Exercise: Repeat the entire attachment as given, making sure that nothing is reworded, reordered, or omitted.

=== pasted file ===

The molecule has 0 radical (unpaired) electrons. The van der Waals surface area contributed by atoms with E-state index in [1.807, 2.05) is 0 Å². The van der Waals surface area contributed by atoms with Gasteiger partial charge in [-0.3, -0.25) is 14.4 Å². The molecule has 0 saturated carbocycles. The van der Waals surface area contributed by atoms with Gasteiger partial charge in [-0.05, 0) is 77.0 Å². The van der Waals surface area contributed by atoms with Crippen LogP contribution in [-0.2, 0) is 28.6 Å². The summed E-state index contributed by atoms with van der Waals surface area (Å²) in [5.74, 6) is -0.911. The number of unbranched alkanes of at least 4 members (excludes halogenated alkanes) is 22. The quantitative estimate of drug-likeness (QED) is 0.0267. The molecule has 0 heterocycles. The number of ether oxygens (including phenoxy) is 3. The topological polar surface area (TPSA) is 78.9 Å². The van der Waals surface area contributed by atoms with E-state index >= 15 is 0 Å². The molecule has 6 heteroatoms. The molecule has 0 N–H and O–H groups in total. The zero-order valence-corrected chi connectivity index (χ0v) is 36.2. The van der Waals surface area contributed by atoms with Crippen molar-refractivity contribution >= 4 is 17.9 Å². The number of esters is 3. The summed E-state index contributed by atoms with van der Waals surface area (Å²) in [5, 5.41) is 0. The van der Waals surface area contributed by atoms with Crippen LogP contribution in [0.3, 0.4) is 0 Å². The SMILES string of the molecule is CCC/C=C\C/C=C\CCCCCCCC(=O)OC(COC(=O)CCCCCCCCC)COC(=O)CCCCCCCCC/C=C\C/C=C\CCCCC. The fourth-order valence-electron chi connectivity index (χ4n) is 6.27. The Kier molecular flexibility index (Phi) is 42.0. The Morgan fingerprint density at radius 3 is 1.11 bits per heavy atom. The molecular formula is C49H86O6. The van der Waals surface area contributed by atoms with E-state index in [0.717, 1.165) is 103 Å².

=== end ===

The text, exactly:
The molecule has 0 radical (unpaired) electrons. The van der Waals surface area contributed by atoms with E-state index in [1.807, 2.05) is 0 Å². The van der Waals surface area contributed by atoms with Gasteiger partial charge in [-0.3, -0.25) is 14.4 Å². The molecule has 0 saturated carbocycles. The van der Waals surface area contributed by atoms with Gasteiger partial charge in [-0.05, 0) is 77.0 Å². The van der Waals surface area contributed by atoms with Crippen LogP contribution in [-0.2, 0) is 28.6 Å². The summed E-state index contributed by atoms with van der Waals surface area (Å²) in [5.74, 6) is -0.911. The number of unbranched alkanes of at least 4 members (excludes halogenated alkanes) is 22. The quantitative estimate of drug-likeness (QED) is 0.0267. The molecule has 0 heterocycles. The number of ether oxygens (including phenoxy) is 3. The topological polar surface area (TPSA) is 78.9 Å². The van der Waals surface area contributed by atoms with E-state index >= 15 is 0 Å². The molecule has 6 heteroatoms. The molecule has 0 N–H and O–H groups in total. The zero-order valence-corrected chi connectivity index (χ0v) is 36.2. The van der Waals surface area contributed by atoms with Crippen molar-refractivity contribution >= 4 is 17.9 Å². The number of esters is 3. The summed E-state index contributed by atoms with van der Waals surface area (Å²) in [5, 5.41) is 0. The van der Waals surface area contributed by atoms with Crippen LogP contribution in [0.3, 0.4) is 0 Å². The SMILES string of the molecule is CCC/C=C\C/C=C\CCCCCCCC(=O)OC(COC(=O)CCCCCCCCC)COC(=O)CCCCCCCCC/C=C\C/C=C\CCCCC. The fourth-order valence-electron chi connectivity index (χ4n) is 6.27. The Kier molecular flexibility index (Phi) is 42.0. The Morgan fingerprint density at radius 3 is 1.11 bits per heavy atom. The molecular formula is C49H86O6. The van der Waals surface area contributed by atoms with E-state index in [0.717, 1.165) is 103 Å².